Fantasy Quotient: Florida Marlins
The Fighting Fish were floundering so they brought the 80 year old Jack McKeon out of retirement to try and right the ship. McKeon won a World Series with the Marlins in ’03 and will look to put a once promising season back on track. Let’s explore the fantasy value that exists among the youthful Marlins.
Mike Stanton can hit a baseball to land from the middle of the Pacific and has the “future superstar” look about him, but what about his value this year? Stanton’s tremendous power makes him ownable in all formats. Despite missing some time to injury he has hit 16 round trippers. Expect that number to continue to climb. The Marlins 22 year-old right fielder has the type of natural power that will likely have him in the thick of the home run crown over the course of his career.
24 year old Logan Morrison has cooled considerably after a hot start. LoMo’s ho-hum home run total of 9, and below average .264 BA coupled with very little speed are signs to look elsewhere for more fantasy production.
Speedster Emilio Bonifacio has not swiped nearly enough bags (5) to make up for his lack of power and poor batting average.
Whether it’s a photo of you and a buddy carrying a 30 lb bass or a shot next to Gaby Sánchez, one thing is true, you have a photo of a big fish. Sanchez has been a surprise performer this season, posting 13 bombs, 45 fish driven in all at a tidy .301 clip. Those who took a chance on Sanchez early in the season have received big dividends.
Omar Infante is scrappy player and a solid defender but this fantasy minnow has not put forward his best performance this season, struggling in all offensive categories.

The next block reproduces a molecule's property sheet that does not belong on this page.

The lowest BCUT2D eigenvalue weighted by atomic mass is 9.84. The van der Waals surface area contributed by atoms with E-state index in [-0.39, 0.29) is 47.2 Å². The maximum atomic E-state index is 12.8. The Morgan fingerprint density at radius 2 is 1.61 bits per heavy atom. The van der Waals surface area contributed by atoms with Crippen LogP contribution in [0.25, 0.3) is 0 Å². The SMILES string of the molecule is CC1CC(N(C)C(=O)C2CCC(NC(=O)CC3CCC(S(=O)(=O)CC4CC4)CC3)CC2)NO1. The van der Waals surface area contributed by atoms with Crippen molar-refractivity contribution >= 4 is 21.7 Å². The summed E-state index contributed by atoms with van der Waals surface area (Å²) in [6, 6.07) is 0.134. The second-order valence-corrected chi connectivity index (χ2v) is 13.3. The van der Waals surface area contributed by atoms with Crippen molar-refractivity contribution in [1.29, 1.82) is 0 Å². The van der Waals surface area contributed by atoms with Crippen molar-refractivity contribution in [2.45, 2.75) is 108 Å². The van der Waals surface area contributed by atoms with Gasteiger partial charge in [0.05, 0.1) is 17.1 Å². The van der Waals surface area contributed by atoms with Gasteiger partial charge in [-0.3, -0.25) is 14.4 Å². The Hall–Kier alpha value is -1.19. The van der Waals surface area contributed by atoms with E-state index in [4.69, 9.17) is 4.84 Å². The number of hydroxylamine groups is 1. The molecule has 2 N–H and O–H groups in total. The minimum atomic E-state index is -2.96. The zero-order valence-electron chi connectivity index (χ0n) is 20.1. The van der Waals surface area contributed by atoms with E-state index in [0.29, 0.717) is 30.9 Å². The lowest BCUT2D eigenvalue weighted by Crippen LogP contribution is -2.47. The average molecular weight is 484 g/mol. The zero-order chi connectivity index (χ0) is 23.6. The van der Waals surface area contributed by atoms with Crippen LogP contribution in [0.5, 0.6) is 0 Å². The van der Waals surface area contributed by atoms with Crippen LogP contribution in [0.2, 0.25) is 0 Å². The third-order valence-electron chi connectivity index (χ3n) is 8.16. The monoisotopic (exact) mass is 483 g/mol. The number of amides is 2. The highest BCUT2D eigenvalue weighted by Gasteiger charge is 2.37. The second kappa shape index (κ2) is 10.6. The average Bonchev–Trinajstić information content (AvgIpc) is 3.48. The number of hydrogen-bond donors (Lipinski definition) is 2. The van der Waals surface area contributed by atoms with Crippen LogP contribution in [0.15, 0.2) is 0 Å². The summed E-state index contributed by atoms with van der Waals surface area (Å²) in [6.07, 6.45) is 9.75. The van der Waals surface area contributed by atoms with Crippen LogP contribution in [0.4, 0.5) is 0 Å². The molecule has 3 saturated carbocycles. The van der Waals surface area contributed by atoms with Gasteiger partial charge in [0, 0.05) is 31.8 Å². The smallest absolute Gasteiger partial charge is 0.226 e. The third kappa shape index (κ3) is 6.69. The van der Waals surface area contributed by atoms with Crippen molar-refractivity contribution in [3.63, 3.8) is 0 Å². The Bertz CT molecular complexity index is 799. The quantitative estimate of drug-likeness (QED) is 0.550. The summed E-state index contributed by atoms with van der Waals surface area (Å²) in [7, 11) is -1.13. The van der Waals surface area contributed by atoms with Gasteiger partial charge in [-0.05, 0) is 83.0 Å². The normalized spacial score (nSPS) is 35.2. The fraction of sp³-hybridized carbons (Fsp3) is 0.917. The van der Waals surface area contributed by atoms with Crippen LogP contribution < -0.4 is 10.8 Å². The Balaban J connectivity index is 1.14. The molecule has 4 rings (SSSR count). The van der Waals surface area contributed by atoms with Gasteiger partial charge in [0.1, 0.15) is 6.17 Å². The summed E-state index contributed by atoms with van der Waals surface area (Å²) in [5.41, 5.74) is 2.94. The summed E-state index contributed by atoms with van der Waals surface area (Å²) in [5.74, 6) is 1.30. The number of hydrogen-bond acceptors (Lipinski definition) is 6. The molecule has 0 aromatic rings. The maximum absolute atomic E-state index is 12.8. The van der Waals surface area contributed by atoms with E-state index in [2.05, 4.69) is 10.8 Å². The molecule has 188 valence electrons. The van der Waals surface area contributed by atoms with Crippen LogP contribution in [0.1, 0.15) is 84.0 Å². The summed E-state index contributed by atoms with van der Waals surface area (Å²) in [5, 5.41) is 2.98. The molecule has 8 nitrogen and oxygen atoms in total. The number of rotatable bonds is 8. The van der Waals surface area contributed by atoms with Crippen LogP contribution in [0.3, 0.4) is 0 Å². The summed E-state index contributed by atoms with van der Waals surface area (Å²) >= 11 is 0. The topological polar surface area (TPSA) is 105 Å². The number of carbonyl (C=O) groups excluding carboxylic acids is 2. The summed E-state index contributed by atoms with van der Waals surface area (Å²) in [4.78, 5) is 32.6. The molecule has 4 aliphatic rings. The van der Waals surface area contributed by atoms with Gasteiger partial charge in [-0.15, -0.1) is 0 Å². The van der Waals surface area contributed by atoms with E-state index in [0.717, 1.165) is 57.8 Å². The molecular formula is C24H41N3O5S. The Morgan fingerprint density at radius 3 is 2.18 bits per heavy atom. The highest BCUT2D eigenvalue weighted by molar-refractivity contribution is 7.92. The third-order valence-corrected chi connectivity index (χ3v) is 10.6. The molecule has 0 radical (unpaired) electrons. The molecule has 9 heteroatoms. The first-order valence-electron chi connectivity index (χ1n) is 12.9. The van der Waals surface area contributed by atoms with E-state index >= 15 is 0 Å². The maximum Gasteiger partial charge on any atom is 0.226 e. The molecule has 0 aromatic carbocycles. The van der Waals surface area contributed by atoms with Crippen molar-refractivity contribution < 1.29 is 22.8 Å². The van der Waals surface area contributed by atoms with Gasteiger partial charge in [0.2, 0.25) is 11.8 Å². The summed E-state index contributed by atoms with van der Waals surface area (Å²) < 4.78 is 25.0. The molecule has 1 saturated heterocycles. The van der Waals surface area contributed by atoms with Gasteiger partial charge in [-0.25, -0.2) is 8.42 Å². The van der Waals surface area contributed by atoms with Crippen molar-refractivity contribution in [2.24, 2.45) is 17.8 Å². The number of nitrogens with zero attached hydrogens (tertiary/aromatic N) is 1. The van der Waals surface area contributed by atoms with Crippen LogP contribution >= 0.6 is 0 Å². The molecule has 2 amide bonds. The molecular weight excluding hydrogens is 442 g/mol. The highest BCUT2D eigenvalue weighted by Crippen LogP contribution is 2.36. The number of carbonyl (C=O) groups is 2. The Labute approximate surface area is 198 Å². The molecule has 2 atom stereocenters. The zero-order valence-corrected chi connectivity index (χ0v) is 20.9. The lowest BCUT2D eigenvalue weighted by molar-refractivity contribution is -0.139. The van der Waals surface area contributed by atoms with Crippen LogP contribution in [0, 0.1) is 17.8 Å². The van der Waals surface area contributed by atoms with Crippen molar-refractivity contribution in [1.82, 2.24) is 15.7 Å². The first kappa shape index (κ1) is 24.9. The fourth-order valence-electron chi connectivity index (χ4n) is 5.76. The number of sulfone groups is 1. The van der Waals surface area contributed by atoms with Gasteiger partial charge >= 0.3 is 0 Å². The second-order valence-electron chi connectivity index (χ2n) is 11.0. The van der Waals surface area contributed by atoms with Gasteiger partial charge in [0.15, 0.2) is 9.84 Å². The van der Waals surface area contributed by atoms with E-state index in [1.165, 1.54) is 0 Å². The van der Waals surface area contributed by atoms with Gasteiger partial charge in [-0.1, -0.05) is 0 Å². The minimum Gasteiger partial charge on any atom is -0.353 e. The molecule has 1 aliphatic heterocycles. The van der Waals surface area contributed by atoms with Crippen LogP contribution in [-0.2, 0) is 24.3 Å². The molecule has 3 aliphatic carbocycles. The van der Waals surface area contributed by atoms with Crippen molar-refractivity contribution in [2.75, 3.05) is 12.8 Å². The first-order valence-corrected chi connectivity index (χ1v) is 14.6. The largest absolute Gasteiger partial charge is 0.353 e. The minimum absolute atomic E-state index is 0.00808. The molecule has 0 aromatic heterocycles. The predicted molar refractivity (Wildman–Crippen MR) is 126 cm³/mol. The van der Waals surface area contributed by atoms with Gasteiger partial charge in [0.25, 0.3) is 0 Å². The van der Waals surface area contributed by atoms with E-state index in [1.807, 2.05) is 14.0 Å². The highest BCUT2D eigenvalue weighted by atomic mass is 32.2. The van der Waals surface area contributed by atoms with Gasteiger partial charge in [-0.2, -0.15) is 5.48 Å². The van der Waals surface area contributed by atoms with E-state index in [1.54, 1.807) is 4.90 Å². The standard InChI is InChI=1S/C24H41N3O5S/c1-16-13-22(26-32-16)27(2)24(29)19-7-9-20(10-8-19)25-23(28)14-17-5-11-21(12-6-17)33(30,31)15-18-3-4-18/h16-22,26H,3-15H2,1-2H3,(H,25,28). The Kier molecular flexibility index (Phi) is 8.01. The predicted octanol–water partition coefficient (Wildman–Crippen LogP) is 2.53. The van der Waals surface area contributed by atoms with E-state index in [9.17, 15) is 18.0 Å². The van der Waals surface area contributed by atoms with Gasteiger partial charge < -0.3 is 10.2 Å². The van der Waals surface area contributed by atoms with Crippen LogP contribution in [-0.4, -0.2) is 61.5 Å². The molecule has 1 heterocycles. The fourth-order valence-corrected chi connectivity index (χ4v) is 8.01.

Hanley Ramírez, a perennial top three fantasy draft pick has been a major disappointment so far this season. There has really been no clear explanation to the biggest fish’s first half flop. Ramirez, who usually is an all-cat producer is killing owners in batting average, RBI’s and bombs. H-Ram will look to bounce back in the second half with old baseball sage Jack McKeon back at the controls to help sturdy the shaky star. Ramirez has remained a fantasy asset in the speed (14 steals) department. Look for a strong second half from a player too talented to be kept down for long.
Gregg Dobbs boasts a worthy .305 BA but a fantasy owner won’t find any power or speed (1 bomb, 0 steals) from the Marlins hot corner. As a result Dobbs is not worth a look in most formats.
John Buck can hit it out when he makes contact but he does that so rarely that the Marlins everyday backstop can be added to the list of Marlins to pass on in the fantasy department.
This is where things get interesting for the Fish as they boast two of the finest fantasy commodities in the game at the top of their rotation. The talented Anibal Sánchez has really put it together this season with 107 K’s a 2.82 ERA and a 1.13 WHIP. The fact that right the handed fire-baller has only been able to snag 6 wins has to do with the feeble Fish’s hitting during his starts. Josh Johnson, one of the best and most dynamic starters in all of baseball, has been on the injured list since May 17th and is scheduled to rejoin the Marlins after the All-Star Break. Johnson was terrorizing the National League before he was hurt and will be a huge boost to both fantasy owners and his team upon returning.
Leo Núñez has really shut the door when called upon in the 9th as the Marlins closer, saving 21 games. In fact, the 28 year old right-hander is a strong candidate to be the Marlins lone representative at this seasons Mid Summer Classic.
Right now the Fish are floundering, both in the standings and in fantasy leagues. They possess a very talented group of young players and will likely heat up and improve their overall standing in the second half. As it stands right now, the Marlins have to few fantasy contributors, and too many disappointments to hang with the leagues fantasy elite.
Marlins Fantasy Quotient: 51/100
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